Appeal from an order of the District Court for the Southern District of New York, Charles E. Stewart, Jr., Judge, granting a preliminary injunction enjoining defendant Cargill from further soliciting the tender of shares of plaintiff pending final determination of the action and providing for other relief.
Waterman, Friendly and Mulligan, Circuit Judges.
This appeal illustrates the growing practice of companies that have become the target of tender offers to seek shelter under § 7 of the Clayton Act, 15 U.S.C. § 18. Drawing Excalibur from a scabbard where it would doubtless have remained sheathed in the face of a friendly offer, the target company typically hopes to obtain a temporary injunction which may frustrate the acquisition since the offering company may well decline the expensive gambit of a trial or, if it persists, the long lapse of time could so change conditions that the offer will fail even if, after a full trial and appeal, it should be determined that no antitrust violation has been shown. Such cases require a balancing of public and private interests of various sorts. Where, as here, the acquisition would be neither horizontal nor vertical, there are "strong reasons for not making the prohibitions of section 7 so extensive as to damage seriously the market for capital assets, or so broad as to interfere materially with mergers that are procompetitive in their facilitation of entry and expansion that would otherwise be subject to serious handicaps."*fn1 These reasons are especially compelling when the target company fails to show that the alleged antitrust violation would expose it to any readily identifiable harm.
On December 19, 1973, Cargill, Incorporated (Cargill) announced an offer to purchase all the outstanding shares of common stock of plaintiff Missouri Portland Cement Company (MP).*fn2 In its offer, Cargill stated that it intended to acquire control of MP and either operate it as a subsidiary or merge it into the parent company. The purchase price was $30 per share in cash; this compared with a closing market price of $24.25 on December 18, 1973.
Two days later, MP began this action in the District Court for the Southern District of New York, seeking to enjoin Cargill from continuing with the tender offer. MP charged that Cargill had violated the securities laws in the course of publicizing its offer and that an acquisition of control by Cargill of MP or a merger of MP into Cargill would violate the antitrust laws. Again running true to the usual form, Cargill responded with accusations that MP had violated the securities laws in its public pronouncements opposing the tender offer and sought injunction relief on its counterclaim. Judge Stewart held hearings on December 27, 1973, and on five days in early January 1974. These led to an order dated January 7, 1974, which, without any accompanying findings of fact or conclusions of law, enjoined Cargill from proceeding with the tender offer during the pendency of the action and placed both companies under certain other restraints. By this time Cargill had acquired 271,000 shares of MP, or approximately 19% of the total, at a cost of roughly $8,130,000.00. A panel of this court ordered an expedited appeal, with briefs to be filed one week after entry of the district court's findings of fact and conclusions of law and with argument to be heard in the following week.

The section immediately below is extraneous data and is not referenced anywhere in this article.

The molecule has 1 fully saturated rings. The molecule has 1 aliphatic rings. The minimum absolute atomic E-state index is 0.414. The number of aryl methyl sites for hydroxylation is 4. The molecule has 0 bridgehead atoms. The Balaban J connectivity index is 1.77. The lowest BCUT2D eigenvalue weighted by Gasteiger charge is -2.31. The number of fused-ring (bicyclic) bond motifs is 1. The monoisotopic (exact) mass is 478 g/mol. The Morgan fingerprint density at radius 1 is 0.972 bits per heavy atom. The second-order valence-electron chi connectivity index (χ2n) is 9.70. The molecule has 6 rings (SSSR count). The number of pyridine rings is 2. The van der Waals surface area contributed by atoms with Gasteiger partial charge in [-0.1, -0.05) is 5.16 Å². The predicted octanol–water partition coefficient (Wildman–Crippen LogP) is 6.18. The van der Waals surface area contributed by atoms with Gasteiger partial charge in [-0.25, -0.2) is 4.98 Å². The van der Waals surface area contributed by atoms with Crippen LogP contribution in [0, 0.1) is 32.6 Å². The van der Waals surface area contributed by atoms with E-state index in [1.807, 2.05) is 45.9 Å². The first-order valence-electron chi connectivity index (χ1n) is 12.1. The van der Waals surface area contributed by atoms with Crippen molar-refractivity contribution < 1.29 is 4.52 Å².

On April 15, 1974, the district court entered its opinion and amended order. The court held that MP had raised "substantial and difficult antitrust questions" which merited further investigation. Finding that the balance of equities was in MP's favor, the court held that MP was entitled to preliminary relief on the antitrust claim. However, it rejected MP's claims that Cargill had violated the securities laws. On the counterclaim, it upheld one of Cargill's securities law claims but denied the rest. The court temporarily enjoined Cargill from proceeding with the tender offer or voting its stock and dealt with MP's violation of the securities laws in a manner recounted in the final section of this opinion. As both sides recognize, the critical determination was the court's finding of a probable antitrust violation, to which we now turn.
There is not much controversy over the basic facts. We shall limit ourselves to the highlights, referring to Judge Stewart's as yet unreported opinion for amplification.
MP, a publicly held corporation whose stock is listed on the New York Stock Exchange, manufactures portland cement at three riverfront plants. One is located at St. Louis, Missouri, on the Mississippi River; another is at Independence, Missouri, on the Missouri River; and the third is at Joppa, Illinois, on the Ohio River near its confluence with the Mississippi. MP sells the cement produced at these plants through an eleven-state area. Several dozen competitors, including five with plants in Missouri on the Mississippi River, sell in various parts of this area, shipping much of their cement through distribution terminals located along the three great river systems. MP's production capacity is 10,000,000 barrels a year*fn3 -- this being some 2% of the national capacity and 8% of the capacity within the eleven states MP serves. It is the country's twentieth largest cement producer; eight of the ten largest producers compete in part of MP's sales territory.
The district court focused its attention not on the eleven-state area but on four particular metropolitan markets within that area -- St. Louis and Kansas City, Missouri; Memphis, Tennessee; and Omaha, Nebraska. Figures supplied by MP*fn4 showed the characteristics of these markets to be as follows:
St. Louis, Missouri Metropolitan
Missouri Portland Cement 28%
Universal Atlas Cement 18
Kansas City, Missouri Metropolitan
Missouri Portland Cement 30%
Universal Atlas Cement 12
General Portland Cement 4
Memphis, Tennessee Metropolitan
Missouri Portland Cement 30%